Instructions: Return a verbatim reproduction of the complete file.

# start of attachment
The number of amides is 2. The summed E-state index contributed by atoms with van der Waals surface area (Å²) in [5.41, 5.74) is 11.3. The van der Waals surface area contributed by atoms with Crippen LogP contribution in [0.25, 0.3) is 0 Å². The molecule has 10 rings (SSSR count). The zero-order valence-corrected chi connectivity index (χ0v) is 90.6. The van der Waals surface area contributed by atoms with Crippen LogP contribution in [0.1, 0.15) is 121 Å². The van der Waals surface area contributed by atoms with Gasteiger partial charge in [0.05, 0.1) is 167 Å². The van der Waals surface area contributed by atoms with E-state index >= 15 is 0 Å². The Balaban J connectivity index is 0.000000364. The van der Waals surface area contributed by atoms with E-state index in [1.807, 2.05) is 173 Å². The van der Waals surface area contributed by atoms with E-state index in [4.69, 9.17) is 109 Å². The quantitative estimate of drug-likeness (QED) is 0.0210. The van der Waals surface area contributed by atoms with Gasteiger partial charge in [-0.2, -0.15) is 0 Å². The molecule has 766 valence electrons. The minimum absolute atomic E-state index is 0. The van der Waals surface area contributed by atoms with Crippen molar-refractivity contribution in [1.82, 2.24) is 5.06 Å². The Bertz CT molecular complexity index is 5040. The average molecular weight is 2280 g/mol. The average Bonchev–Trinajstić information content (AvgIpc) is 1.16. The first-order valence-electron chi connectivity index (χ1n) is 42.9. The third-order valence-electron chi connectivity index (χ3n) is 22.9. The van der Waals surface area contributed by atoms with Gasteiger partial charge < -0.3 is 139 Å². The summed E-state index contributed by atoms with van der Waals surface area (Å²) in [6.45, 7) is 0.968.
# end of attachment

The number of amides is 2. The summed E-state index contributed by atoms with van der Waals surface area (Å²) in [5.41, 5.74) is 11.3. The van der Waals surface area contributed by atoms with Crippen LogP contribution in [0.25, 0.3) is 0 Å². The molecule has 10 rings (SSSR count). The zero-order valence-corrected chi connectivity index (χ0v) is 90.6. The van der Waals surface area contributed by atoms with Crippen LogP contribution in [0.1, 0.15) is 121 Å². The van der Waals surface area contributed by atoms with Gasteiger partial charge in [0.05, 0.1) is 167 Å². The van der Waals surface area contributed by atoms with E-state index >= 15 is 0 Å². The Balaban J connectivity index is 0.000000364. The van der Waals surface area contributed by atoms with E-state index in [1.807, 2.05) is 173 Å². The van der Waals surface area contributed by atoms with E-state index in [4.69, 9.17) is 109 Å². The quantitative estimate of drug-likeness (QED) is 0.0210. The van der Waals surface area contributed by atoms with Gasteiger partial charge in [-0.2, -0.15) is 0 Å². The molecule has 766 valence electrons. The minimum absolute atomic E-state index is 0. The van der Waals surface area contributed by atoms with Crippen molar-refractivity contribution in [1.82, 2.24) is 5.06 Å². The Bertz CT molecular complexity index is 5040. The average molecular weight is 2280 g/mol. The average Bonchev–Trinajstić information content (AvgIpc) is 1.16. The first-order valence-electron chi connectivity index (χ1n) is 42.9. The third-order valence-electron chi connectivity index (χ3n) is 22.9. The van der Waals surface area contributed by atoms with Gasteiger partial charge < -0.3 is 139 Å². The summed E-state index contributed by atoms with van der Waals surface area (Å²) in [6.45, 7) is 0.968.